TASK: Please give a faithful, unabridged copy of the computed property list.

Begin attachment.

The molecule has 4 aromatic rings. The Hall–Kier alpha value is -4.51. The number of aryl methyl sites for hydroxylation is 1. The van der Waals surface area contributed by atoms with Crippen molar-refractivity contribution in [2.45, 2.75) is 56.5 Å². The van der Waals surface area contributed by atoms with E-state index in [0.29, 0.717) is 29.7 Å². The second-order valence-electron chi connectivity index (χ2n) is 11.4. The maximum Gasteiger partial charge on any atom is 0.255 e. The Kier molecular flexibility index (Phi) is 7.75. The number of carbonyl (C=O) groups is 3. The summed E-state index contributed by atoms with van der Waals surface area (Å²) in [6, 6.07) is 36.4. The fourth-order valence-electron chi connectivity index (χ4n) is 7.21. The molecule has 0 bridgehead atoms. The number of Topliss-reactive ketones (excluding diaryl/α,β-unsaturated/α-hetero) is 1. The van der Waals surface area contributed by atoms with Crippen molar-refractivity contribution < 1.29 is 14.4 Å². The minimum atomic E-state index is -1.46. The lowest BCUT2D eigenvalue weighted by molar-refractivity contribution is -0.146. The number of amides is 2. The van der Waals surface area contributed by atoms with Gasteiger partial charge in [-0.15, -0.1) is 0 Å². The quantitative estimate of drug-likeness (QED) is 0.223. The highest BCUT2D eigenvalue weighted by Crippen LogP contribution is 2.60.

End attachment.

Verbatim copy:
The molecule has 4 aromatic rings. The Hall–Kier alpha value is -4.51. The number of aryl methyl sites for hydroxylation is 1. The van der Waals surface area contributed by atoms with Crippen molar-refractivity contribution in [2.45, 2.75) is 56.5 Å². The van der Waals surface area contributed by atoms with E-state index in [0.29, 0.717) is 29.7 Å². The second-order valence-electron chi connectivity index (χ2n) is 11.4. The maximum Gasteiger partial charge on any atom is 0.255 e. The Kier molecular flexibility index (Phi) is 7.75. The number of carbonyl (C=O) groups is 3. The summed E-state index contributed by atoms with van der Waals surface area (Å²) in [6, 6.07) is 36.4. The fourth-order valence-electron chi connectivity index (χ4n) is 7.21. The molecule has 0 bridgehead atoms. The number of Topliss-reactive ketones (excluding diaryl/α,β-unsaturated/α-hetero) is 1. The van der Waals surface area contributed by atoms with Crippen molar-refractivity contribution < 1.29 is 14.4 Å². The minimum atomic E-state index is -1.46. The lowest BCUT2D eigenvalue weighted by molar-refractivity contribution is -0.146. The number of amides is 2. The van der Waals surface area contributed by atoms with Gasteiger partial charge in [-0.15, -0.1) is 0 Å². The quantitative estimate of drug-likeness (QED) is 0.223. The highest BCUT2D eigenvalue weighted by Crippen LogP contribution is 2.60.